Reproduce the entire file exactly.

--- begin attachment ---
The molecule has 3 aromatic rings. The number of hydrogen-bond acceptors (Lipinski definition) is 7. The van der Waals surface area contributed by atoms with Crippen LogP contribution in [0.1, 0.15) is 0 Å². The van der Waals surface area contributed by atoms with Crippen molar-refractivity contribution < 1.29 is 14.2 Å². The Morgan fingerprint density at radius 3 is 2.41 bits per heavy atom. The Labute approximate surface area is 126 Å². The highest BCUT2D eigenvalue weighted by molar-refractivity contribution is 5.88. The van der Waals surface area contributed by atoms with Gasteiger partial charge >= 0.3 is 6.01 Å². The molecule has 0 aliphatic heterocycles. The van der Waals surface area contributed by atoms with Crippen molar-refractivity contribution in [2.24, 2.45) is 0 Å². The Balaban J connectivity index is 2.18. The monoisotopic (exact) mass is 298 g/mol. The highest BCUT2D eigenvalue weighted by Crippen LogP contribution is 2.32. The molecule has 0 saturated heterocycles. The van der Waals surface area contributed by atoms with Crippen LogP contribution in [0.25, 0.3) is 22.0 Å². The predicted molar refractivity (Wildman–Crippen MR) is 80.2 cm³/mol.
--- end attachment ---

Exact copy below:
The molecule has 3 aromatic rings. The number of hydrogen-bond acceptors (Lipinski definition) is 7. The van der Waals surface area contributed by atoms with Crippen LogP contribution in [0.1, 0.15) is 0 Å². The van der Waals surface area contributed by atoms with Crippen molar-refractivity contribution < 1.29 is 14.2 Å². The Morgan fingerprint density at radius 3 is 2.41 bits per heavy atom. The Labute approximate surface area is 126 Å². The highest BCUT2D eigenvalue weighted by molar-refractivity contribution is 5.88. The van der Waals surface area contributed by atoms with Gasteiger partial charge >= 0.3 is 6.01 Å². The molecule has 0 aliphatic heterocycles. The van der Waals surface area contributed by atoms with Crippen molar-refractivity contribution in [2.24, 2.45) is 0 Å². The Balaban J connectivity index is 2.18. The monoisotopic (exact) mass is 298 g/mol. The highest BCUT2D eigenvalue weighted by Crippen LogP contribution is 2.32. The molecule has 0 saturated heterocycles. The van der Waals surface area contributed by atoms with Crippen LogP contribution in [0.25, 0.3) is 22.0 Å². The predicted molar refractivity (Wildman–Crippen MR) is 80.2 cm³/mol.